Magazine article The Spectator

Exhibitions: The Japanese House: Architecture and Life after 1945

Magazine article The Spectator

Exhibitions: The Japanese House: Architecture and Life after 1945

Article excerpt

The house in which I lived in Tokyo was built by my landlady, a former geisha. It stood on a plot of land given to her by her last lover. It was small, full of light and positioned to enjoy the large ginkgo tree in the garden next door. It was easily the best designed house I have ever lived in.

Nostalgia for that house and my former life in Tokyo overwhelmed me as I wondered through the new exhibition at the Barbican -- The Japanese House: Architecture and Life after 1945. Exhibitions on architecture are notoriously hard to pull off but this succeeds triumphantly.

Japanese domestic architecture has consistently produced some of the most influential examples of modern design. By the end of the second world war B-29 bombing had destroyed a third of Japanese housing stock. In some cities 85 per cent of buildings had been burnt out. In the urgent scramble to build, the family house became the focus of architectural experimentation and debate.

The houses in this exhibition, revealed through film, photography and models -- two life-size -- reflect an attitude to house building very different from ours in the West. Japanese domestic architecture is less about legacy and more about the here and now. These are quixotic homes highly personal to their owners. A courtyard of bare earth designed for a grieving widow; a house of little more than suspended platforms and plants encased in glass; a concrete tower, rooms stacked one upon the other around a spiral staircase -- you cannot imagine anyone but the original owner living in them.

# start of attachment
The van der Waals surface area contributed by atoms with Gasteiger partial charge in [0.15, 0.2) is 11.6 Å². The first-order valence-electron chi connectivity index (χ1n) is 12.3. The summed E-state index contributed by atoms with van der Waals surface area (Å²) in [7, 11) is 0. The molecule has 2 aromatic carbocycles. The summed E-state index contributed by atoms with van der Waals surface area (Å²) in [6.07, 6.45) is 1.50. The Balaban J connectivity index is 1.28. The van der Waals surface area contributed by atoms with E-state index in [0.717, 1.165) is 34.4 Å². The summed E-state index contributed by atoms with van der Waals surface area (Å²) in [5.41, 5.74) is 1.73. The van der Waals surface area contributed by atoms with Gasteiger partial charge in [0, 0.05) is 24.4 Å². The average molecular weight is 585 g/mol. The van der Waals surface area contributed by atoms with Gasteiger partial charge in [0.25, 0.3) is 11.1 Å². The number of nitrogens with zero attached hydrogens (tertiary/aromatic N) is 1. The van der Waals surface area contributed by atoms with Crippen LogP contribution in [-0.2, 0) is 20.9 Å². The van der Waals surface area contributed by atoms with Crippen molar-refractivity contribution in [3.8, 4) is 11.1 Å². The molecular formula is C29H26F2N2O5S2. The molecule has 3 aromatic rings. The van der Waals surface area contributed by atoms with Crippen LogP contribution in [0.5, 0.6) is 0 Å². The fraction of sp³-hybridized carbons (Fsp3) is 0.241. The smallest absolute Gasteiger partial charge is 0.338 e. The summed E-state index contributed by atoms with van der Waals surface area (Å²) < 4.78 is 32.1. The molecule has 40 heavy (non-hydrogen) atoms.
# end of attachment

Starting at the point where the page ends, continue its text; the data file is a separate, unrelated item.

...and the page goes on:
This is because no one else usually does. In Japan houses lack value. You do not buy the house, you buy the land. In a country of extreme conditions, only the land is permanent. So the Japanese make little attempt to seek permanency in their homes. Even Japan's most famous temples are rebuilt every 20 years. With their fixation for cleanliness, the Japanese would rarely consider moving into or adapting themselves to another person's home. …

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